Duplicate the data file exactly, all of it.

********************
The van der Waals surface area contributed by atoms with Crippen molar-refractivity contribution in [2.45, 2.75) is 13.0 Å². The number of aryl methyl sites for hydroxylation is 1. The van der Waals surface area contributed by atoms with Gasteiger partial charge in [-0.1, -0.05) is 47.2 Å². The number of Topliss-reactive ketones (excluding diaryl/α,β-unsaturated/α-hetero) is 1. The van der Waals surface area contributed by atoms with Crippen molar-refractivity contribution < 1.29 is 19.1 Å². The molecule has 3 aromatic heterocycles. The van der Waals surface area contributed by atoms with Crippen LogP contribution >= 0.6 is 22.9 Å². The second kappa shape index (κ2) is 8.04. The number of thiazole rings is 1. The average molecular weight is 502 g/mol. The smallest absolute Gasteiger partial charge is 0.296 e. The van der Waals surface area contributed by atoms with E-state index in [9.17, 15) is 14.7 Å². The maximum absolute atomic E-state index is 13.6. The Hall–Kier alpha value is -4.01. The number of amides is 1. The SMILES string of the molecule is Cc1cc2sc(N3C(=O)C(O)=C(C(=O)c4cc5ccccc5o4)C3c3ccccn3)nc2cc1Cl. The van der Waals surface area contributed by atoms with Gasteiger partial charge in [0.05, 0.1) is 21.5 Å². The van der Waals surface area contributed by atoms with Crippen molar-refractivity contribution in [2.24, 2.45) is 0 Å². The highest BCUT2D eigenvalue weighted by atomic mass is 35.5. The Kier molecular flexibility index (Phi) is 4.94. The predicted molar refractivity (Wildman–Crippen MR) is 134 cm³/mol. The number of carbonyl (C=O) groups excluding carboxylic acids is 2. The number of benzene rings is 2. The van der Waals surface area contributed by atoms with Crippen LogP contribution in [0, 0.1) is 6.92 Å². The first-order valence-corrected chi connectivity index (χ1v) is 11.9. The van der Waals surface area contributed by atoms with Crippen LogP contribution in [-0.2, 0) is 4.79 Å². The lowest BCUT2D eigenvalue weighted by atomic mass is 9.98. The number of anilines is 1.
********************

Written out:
The van der Waals surface area contributed by atoms with Crippen molar-refractivity contribution in [2.45, 2.75) is 13.0 Å². The number of aryl methyl sites for hydroxylation is 1. The van der Waals surface area contributed by atoms with Gasteiger partial charge in [-0.1, -0.05) is 47.2 Å². The number of Topliss-reactive ketones (excluding diaryl/α,β-unsaturated/α-hetero) is 1. The van der Waals surface area contributed by atoms with Crippen molar-refractivity contribution < 1.29 is 19.1 Å². The molecule has 3 aromatic heterocycles. The van der Waals surface area contributed by atoms with Crippen LogP contribution >= 0.6 is 22.9 Å². The second kappa shape index (κ2) is 8.04. The number of thiazole rings is 1. The average molecular weight is 502 g/mol. The smallest absolute Gasteiger partial charge is 0.296 e. The van der Waals surface area contributed by atoms with E-state index in [9.17, 15) is 14.7 Å². The maximum absolute atomic E-state index is 13.6. The Hall–Kier alpha value is -4.01. The number of amides is 1. The SMILES string of the molecule is Cc1cc2sc(N3C(=O)C(O)=C(C(=O)c4cc5ccccc5o4)C3c3ccccn3)nc2cc1Cl. The van der Waals surface area contributed by atoms with Gasteiger partial charge in [0.05, 0.1) is 21.5 Å². The van der Waals surface area contributed by atoms with Crippen molar-refractivity contribution in [2.24, 2.45) is 0 Å². The highest BCUT2D eigenvalue weighted by atomic mass is 35.5. The Kier molecular flexibility index (Phi) is 4.94. The predicted molar refractivity (Wildman–Crippen MR) is 134 cm³/mol. The number of carbonyl (C=O) groups excluding carboxylic acids is 2. The number of benzene rings is 2. The van der Waals surface area contributed by atoms with Crippen LogP contribution in [0, 0.1) is 6.92 Å². The first-order valence-corrected chi connectivity index (χ1v) is 11.9. The van der Waals surface area contributed by atoms with Crippen LogP contribution in [-0.2, 0) is 4.79 Å². The lowest BCUT2D eigenvalue weighted by atomic mass is 9.98. The number of anilines is 1.